David Dorsen started the day of the 129th Preakness Stakes by sharing some very good champagne with a friend. After a long day in the tent with the other owners of Triple Crown horses, with a jazz band playing outside, he and co-owner Patrick Dooher joined their trainer, Linda Albert, to walk their horse along the turf in front of thousands of cheering fans.

A horn sounded the call to post. "Maryland, My Maryland" played.

It's like waiting for a verdict at a major trial after months or years of work, said Dorsen, one of the owners of Water Cannon, the long-shot, hometown horse.

"There's nothing you can do about it. It's out of your hands," he said. "There are flashes of light, the jury coming in -- your heart stops. The jury walks over to the judge . . . the envelope is opened. Tensions are building up, building up, building up. You'll find out in a minute or two, or three. Then your emotions just explode out."

Ten years ago, four Washington lawyers took an offhand idea of getting into horse racing, had a power breakfast at the Mayflower Hotel and put up $10,000 each.

One year ago, at the auction the day after the Preakness, the four, now three, bought a 2-year-old gray that had never raced. This year, they watched as Water Cannon struggled, then took off; he won his last five races, all in Maryland.

It all came down to this, on Saturday, at 6:25 p.m.: The gate opened on their chance of a lifetime.

While the record crowd poured into the infield, celebrating one of Maryland's most famous traditions with beer and bikinis and bets, the members of the Nonsequitur Stable waited with ties and stomachs knotted -- but enjoying every moment of it.

"It's just a horse race," said Dorsen, who said he has had trouble thinking about anything else for the past couple of weeks. "But -- we're a part of it. It's us."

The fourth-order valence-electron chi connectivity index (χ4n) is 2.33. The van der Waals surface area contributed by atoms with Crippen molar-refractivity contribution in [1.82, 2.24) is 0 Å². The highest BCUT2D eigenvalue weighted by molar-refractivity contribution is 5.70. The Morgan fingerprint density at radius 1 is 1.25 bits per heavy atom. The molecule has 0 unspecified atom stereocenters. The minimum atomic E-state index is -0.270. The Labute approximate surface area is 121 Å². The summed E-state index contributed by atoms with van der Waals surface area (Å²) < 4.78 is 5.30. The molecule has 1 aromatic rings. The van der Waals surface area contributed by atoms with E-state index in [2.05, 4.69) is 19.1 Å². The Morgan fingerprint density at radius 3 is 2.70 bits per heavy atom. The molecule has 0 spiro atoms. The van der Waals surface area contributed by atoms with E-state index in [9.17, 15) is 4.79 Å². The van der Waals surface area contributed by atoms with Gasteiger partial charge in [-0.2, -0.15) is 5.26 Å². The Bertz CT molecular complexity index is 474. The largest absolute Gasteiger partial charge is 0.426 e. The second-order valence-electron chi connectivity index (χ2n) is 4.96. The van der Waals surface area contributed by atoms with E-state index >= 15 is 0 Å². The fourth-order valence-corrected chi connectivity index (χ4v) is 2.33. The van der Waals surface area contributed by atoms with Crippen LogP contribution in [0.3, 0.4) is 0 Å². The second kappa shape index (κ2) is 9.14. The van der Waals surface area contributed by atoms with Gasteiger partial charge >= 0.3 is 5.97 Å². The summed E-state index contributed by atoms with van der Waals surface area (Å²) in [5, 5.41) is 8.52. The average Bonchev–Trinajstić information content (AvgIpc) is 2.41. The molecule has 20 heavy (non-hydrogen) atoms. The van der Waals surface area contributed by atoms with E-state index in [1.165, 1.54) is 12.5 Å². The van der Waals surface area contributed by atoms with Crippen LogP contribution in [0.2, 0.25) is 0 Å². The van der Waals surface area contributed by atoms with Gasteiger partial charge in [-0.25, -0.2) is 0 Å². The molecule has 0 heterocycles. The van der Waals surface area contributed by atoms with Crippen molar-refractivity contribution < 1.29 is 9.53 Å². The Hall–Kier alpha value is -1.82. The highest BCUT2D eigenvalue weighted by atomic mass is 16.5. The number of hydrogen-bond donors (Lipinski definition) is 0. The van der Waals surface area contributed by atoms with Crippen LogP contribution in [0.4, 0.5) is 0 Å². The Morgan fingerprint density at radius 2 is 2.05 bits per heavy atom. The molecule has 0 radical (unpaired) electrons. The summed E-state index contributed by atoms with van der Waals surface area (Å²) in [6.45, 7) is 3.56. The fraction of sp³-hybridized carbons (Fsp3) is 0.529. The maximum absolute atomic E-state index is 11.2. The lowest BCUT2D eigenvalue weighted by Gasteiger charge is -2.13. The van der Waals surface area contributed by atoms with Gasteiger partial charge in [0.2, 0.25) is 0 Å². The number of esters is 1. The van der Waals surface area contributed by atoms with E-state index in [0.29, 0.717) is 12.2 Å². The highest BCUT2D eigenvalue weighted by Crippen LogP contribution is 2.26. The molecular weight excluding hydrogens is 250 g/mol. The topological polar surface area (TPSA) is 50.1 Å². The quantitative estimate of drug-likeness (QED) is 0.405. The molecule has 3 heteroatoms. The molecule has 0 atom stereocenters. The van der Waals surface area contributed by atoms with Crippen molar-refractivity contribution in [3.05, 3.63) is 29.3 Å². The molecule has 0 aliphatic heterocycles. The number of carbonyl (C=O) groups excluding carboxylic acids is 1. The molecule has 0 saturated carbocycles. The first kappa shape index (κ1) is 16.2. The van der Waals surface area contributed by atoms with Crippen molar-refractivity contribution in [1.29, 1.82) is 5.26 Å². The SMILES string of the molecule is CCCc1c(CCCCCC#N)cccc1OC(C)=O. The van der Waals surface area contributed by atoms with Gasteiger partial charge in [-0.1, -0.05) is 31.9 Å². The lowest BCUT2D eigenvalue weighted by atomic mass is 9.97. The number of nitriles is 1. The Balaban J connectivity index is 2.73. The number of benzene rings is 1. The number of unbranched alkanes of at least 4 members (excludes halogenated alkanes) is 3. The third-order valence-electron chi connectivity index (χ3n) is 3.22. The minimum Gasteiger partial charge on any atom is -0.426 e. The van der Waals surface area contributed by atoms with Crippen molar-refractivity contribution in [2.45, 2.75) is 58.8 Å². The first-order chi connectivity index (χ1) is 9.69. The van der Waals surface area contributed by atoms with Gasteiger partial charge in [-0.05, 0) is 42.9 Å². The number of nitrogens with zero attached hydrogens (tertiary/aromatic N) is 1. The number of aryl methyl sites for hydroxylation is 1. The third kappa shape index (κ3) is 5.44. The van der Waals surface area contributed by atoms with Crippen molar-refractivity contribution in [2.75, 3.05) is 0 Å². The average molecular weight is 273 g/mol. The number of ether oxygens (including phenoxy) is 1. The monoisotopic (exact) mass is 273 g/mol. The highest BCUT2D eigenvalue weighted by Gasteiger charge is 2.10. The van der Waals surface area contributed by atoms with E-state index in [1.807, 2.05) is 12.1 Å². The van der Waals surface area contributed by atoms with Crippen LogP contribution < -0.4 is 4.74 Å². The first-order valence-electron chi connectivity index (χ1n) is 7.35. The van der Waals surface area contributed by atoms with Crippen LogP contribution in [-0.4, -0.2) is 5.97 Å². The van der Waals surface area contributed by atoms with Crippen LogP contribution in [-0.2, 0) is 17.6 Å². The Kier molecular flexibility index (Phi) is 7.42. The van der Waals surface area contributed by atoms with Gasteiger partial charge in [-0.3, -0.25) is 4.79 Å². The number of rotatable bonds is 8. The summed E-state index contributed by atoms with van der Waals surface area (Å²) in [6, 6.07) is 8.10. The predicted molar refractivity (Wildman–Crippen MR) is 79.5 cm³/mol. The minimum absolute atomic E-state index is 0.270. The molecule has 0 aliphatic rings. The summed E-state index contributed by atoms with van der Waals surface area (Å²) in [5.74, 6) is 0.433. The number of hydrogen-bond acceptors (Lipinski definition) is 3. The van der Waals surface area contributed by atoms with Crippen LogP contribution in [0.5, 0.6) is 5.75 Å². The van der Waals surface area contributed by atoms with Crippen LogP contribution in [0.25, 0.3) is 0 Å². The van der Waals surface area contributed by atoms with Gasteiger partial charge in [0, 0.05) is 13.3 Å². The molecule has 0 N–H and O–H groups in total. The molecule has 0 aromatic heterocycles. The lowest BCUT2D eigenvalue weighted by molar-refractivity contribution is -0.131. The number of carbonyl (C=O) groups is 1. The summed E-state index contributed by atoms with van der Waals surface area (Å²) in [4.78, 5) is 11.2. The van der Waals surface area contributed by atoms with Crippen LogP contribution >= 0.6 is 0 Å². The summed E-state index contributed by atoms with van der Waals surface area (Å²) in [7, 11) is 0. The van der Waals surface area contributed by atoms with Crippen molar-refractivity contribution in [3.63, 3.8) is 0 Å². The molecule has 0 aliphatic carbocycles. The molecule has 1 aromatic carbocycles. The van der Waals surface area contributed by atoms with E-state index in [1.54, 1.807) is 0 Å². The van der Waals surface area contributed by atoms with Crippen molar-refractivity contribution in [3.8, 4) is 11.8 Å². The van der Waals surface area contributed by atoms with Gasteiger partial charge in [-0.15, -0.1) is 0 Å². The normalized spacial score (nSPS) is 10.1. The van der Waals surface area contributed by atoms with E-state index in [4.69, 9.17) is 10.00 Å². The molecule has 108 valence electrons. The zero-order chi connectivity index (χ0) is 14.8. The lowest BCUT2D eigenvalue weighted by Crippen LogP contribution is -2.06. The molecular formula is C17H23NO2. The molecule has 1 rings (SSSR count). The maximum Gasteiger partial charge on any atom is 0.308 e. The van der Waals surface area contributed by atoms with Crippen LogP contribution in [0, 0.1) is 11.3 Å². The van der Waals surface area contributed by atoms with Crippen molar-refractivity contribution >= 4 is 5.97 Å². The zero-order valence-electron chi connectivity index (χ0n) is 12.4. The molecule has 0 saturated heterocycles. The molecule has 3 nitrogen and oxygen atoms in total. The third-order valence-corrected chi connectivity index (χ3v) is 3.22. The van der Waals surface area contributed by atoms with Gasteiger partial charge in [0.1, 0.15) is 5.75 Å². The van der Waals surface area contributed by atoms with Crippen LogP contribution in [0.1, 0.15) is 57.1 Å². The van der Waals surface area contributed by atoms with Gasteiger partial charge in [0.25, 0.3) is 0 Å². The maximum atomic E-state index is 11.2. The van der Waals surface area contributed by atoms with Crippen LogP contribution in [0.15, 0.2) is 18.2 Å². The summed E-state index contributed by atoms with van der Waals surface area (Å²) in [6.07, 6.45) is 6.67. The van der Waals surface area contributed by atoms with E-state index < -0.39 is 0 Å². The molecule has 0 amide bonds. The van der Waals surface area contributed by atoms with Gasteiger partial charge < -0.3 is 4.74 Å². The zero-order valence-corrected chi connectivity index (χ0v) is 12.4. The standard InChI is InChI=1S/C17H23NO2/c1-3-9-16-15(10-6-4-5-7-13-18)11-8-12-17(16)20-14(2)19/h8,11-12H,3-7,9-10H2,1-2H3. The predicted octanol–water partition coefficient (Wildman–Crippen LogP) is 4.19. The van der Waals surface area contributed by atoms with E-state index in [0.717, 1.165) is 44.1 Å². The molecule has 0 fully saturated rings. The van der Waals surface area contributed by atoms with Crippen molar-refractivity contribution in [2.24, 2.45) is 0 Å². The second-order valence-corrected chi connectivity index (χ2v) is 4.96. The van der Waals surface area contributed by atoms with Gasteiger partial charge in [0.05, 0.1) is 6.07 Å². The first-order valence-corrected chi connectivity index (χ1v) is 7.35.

It's all very fitting: Maryland is known for its horses. Washington is known for its lawyers. They brought Supreme Court Justice Antonin Scalia (a friend of Dorsen's from Harvard Law School) and his wife along for the show. "I bet on Water Cannon," Scalia said. "But then, I'm usually in the dissent."

Under the shade of the Maryland Jockey Club tent at midday, Scalia and Dorsen hurried to the television monitors for an early race. They watched -- and cheered. Dorsen pumped his fist. The second part of their four-part bet had come through. Only six hours to the real thing.

The owners felt a little sheltered from the excitement of the race; they knew that more than 100,000 people were out there, but they couldn't see or hear them.

In the infield, at the first sunny, hot Preakness since 1999 (last year was the coldest on record, a drizzly high of 52 degrees), people tore off clothes, sweated and drank. Flip-flops pushed crushed Miller Lite cans along the asphalt path. Guys in sunglasses soaked in a kiddie pool and cheered when a group of girls walked by in matching pink tank tops that said "Please return me to 44 Center Street."

Maureen Sullivan, 25, a family therapist who drove down from York, Pa., with her boss, Amy Eskridge, squirted her water gun onto a guy with pierced tongue, pierced eyebrow, pierced nipples and a long black wig. "I like horses," Butch Santucci said, dripping. "They're kind of like big deer."

Behind them, a cheer went up from the crowd: not for the horses. A girl up on someone's shoulders was sliding off her bikini top.